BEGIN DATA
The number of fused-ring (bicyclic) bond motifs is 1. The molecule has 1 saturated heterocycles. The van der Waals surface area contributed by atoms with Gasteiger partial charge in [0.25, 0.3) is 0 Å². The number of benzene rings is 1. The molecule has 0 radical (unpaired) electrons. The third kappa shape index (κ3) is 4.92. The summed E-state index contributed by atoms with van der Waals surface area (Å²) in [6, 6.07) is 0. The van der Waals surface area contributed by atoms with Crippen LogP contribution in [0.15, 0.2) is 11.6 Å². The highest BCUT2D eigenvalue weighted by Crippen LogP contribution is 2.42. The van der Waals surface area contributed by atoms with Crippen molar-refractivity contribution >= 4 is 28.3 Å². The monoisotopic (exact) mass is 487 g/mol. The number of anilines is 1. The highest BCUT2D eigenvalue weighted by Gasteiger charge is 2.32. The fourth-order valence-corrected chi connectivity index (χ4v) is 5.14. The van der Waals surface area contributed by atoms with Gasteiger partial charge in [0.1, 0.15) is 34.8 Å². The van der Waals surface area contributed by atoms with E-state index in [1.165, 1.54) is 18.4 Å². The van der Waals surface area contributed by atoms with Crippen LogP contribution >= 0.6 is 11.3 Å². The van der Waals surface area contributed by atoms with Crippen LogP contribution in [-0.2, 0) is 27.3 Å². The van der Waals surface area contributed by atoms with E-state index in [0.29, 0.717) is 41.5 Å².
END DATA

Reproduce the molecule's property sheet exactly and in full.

The number of fused-ring (bicyclic) bond motifs is 1. The molecule has 1 saturated heterocycles. The van der Waals surface area contributed by atoms with Gasteiger partial charge in [0.25, 0.3) is 0 Å². The number of benzene rings is 1. The molecule has 0 radical (unpaired) electrons. The third kappa shape index (κ3) is 4.92. The summed E-state index contributed by atoms with van der Waals surface area (Å²) in [6, 6.07) is 0. The van der Waals surface area contributed by atoms with Crippen LogP contribution in [0.15, 0.2) is 11.6 Å². The highest BCUT2D eigenvalue weighted by Crippen LogP contribution is 2.42. The van der Waals surface area contributed by atoms with Crippen molar-refractivity contribution >= 4 is 28.3 Å². The monoisotopic (exact) mass is 487 g/mol. The number of anilines is 1. The highest BCUT2D eigenvalue weighted by Gasteiger charge is 2.32. The fourth-order valence-corrected chi connectivity index (χ4v) is 5.14. The van der Waals surface area contributed by atoms with Gasteiger partial charge in [0.1, 0.15) is 34.8 Å². The van der Waals surface area contributed by atoms with E-state index in [1.165, 1.54) is 18.4 Å². The van der Waals surface area contributed by atoms with Crippen LogP contribution >= 0.6 is 11.3 Å². The van der Waals surface area contributed by atoms with Crippen LogP contribution in [-0.2, 0) is 27.3 Å². The van der Waals surface area contributed by atoms with E-state index in [0.29, 0.717) is 41.5 Å².